There, however, appears to be some much-needed help on the way, as the Senior Citizens League is now estimating that Social Security’s cost-of-living-adjustment (COLA) for next year may reach 9.6 percent, according to a new CNBC report. Such a hefty bump would amount to a $159 increase in the average monthly retirement benefit of $1,656.
“A high COLA will be eagerly anticipated to address an ongoing shortfall in benefits that Social Security beneficiaries are experiencing in 2022 as inflation runs higher than their [current year’s] 5.9% COLA,” Mary Johnson, Social Security and Medicare policy analyst at the Senior Citizens League told CBS News.
She added that current data indicate that the average monthly benefit is falling short by roughly $58 per month for the typical senior, as many have been pushed amid high inflation to rely more on government assistance programs.
“This suggests that the pandemic and inflation have caused significantly higher numbers of adults living on fixed incomes to turn to these programs to supplement their Social Security and Medicare benefits as prices have continued to climb,” Johnson continued.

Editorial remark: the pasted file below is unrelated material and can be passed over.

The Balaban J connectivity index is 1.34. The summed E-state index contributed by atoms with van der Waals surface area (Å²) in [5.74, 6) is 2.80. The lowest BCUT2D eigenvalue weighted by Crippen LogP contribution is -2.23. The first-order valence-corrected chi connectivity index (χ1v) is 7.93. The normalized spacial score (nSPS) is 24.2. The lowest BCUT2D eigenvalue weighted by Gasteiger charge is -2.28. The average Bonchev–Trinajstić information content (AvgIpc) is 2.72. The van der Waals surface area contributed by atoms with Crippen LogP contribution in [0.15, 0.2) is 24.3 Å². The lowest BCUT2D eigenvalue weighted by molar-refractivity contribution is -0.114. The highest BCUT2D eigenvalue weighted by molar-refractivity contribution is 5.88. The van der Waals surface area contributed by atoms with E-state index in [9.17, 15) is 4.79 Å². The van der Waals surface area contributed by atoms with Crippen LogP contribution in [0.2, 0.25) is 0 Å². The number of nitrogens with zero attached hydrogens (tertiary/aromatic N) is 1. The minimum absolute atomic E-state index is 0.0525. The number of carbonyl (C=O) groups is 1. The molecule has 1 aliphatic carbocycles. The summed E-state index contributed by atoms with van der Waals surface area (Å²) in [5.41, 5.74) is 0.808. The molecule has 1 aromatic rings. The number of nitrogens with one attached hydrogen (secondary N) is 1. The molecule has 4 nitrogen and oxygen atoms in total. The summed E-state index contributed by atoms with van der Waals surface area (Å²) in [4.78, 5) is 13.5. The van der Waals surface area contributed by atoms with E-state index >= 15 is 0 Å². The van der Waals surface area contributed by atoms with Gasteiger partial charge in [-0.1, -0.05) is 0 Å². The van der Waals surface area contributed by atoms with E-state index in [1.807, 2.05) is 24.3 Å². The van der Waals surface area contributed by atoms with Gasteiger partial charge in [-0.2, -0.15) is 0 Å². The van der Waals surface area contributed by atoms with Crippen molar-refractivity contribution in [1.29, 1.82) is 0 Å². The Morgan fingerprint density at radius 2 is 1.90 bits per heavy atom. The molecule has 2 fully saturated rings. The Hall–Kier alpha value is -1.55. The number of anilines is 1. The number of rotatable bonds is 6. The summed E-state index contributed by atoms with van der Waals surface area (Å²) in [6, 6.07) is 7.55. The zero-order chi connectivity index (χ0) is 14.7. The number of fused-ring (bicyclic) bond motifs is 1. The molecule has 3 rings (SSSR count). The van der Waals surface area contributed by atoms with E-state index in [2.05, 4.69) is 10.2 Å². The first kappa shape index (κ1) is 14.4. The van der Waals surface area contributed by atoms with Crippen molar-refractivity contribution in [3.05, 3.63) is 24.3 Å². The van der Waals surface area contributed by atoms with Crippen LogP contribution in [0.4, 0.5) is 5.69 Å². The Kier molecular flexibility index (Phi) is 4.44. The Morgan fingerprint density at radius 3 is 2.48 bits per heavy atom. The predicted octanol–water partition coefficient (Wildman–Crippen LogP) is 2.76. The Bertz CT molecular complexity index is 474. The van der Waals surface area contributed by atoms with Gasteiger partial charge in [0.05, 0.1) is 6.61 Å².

The one caveat is that the senior group’s estimate is still preliminary. The annual COLA is calculated based on the Consumer Price Index for Urban Wage Earners and Clerical Workers, or CPI-W—a more general inflation measure than the headline Consumer Price Index for all Urban Consumers, or CPI-U. The CPI-W weighs clothing, food, and transportation costs more heavily than the CPI-U.
The Social Security Administration (SSA) is expected to set the 2023 COLA in October based on the previous three months of inflation data—meaning that the actual COLA increase could be somewhat different from the Senior Citizens League’s forecast. Johnson noted that she is anticipating that the SSA will announce the COLA on October 13, following the release of September’s inflation data.
The Senior Citizens League had previously claimed in a release that high inflation has caused Social Security benefits to lose 40 percent of their buying power since 2000. In March of last year, the figure was at 30 percent. “That’s the deepest loss in buying power since the beginning of this study by the Senior Citizens League in 2010,” Johnson said in a statement.
Furthermore, a recent poll conducted by the Nationwide Retirement Institute revealed that 42 percent of American seniors plan to tap into Social Security retirement benefits early and continue working amid ongoing economic uncertainty.
“Inflation at forty-year highs and certainly watching their investments fluctuate is creating a significant amount of pessimism and concern and fear that they are never going to see a dime of what they have put into Social Security,” Tina Ambrozy, senior vice president of strategic customer solutions at Nationwide, told CNBC.
Ethen Kim Lieser is a Washington state-based Finance and Tech Editor who has held posts at Google, The Korea Herald, Lincoln Journal Star, AsianWeek, and Arirang TV. Follow or contact him on LinkedIn.